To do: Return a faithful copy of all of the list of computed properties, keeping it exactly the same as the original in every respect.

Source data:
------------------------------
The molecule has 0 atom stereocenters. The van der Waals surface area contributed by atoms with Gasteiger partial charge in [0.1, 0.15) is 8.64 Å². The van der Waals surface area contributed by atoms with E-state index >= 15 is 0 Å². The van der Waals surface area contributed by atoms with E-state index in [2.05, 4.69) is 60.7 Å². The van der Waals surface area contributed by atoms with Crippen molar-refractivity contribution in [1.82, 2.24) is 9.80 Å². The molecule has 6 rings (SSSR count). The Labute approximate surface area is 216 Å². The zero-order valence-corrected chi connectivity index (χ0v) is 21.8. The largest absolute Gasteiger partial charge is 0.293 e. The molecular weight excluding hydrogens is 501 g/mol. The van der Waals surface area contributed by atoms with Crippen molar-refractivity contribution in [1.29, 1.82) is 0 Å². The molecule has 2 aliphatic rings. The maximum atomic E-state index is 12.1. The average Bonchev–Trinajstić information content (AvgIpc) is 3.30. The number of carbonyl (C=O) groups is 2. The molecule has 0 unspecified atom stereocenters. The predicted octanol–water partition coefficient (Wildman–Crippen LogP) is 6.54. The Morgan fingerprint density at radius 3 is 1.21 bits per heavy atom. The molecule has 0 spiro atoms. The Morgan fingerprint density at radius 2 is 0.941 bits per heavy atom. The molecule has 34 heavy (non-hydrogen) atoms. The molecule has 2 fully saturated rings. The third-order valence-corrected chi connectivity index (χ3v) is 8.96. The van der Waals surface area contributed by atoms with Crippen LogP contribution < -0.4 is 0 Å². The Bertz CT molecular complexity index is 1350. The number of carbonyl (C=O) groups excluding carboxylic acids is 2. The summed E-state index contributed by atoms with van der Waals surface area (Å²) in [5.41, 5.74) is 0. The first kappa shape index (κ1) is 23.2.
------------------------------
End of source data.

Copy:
The molecule has 0 atom stereocenters. The van der Waals surface area contributed by atoms with Gasteiger partial charge in [0.1, 0.15) is 8.64 Å². The van der Waals surface area contributed by atoms with E-state index >= 15 is 0 Å². The van der Waals surface area contributed by atoms with E-state index in [2.05, 4.69) is 60.7 Å². The van der Waals surface area contributed by atoms with Crippen molar-refractivity contribution in [1.82, 2.24) is 9.80 Å². The molecule has 6 rings (SSSR count). The Labute approximate surface area is 216 Å². The zero-order valence-corrected chi connectivity index (χ0v) is 21.8. The largest absolute Gasteiger partial charge is 0.293 e. The molecular weight excluding hydrogens is 501 g/mol. The van der Waals surface area contributed by atoms with Crippen molar-refractivity contribution in [1.29, 1.82) is 0 Å². The molecule has 2 aliphatic rings. The maximum atomic E-state index is 12.1. The average Bonchev–Trinajstić information content (AvgIpc) is 3.30. The number of carbonyl (C=O) groups is 2. The molecule has 0 unspecified atom stereocenters. The predicted octanol–water partition coefficient (Wildman–Crippen LogP) is 6.54. The Morgan fingerprint density at radius 3 is 1.21 bits per heavy atom. The molecule has 0 spiro atoms. The Morgan fingerprint density at radius 2 is 0.941 bits per heavy atom. The molecule has 34 heavy (non-hydrogen) atoms. The molecule has 2 fully saturated rings. The third-order valence-corrected chi connectivity index (χ3v) is 8.96. The van der Waals surface area contributed by atoms with Crippen LogP contribution < -0.4 is 0 Å². The Bertz CT molecular complexity index is 1350. The number of carbonyl (C=O) groups excluding carboxylic acids is 2. The summed E-state index contributed by atoms with van der Waals surface area (Å²) in [5.41, 5.74) is 0. The first kappa shape index (κ1) is 23.2.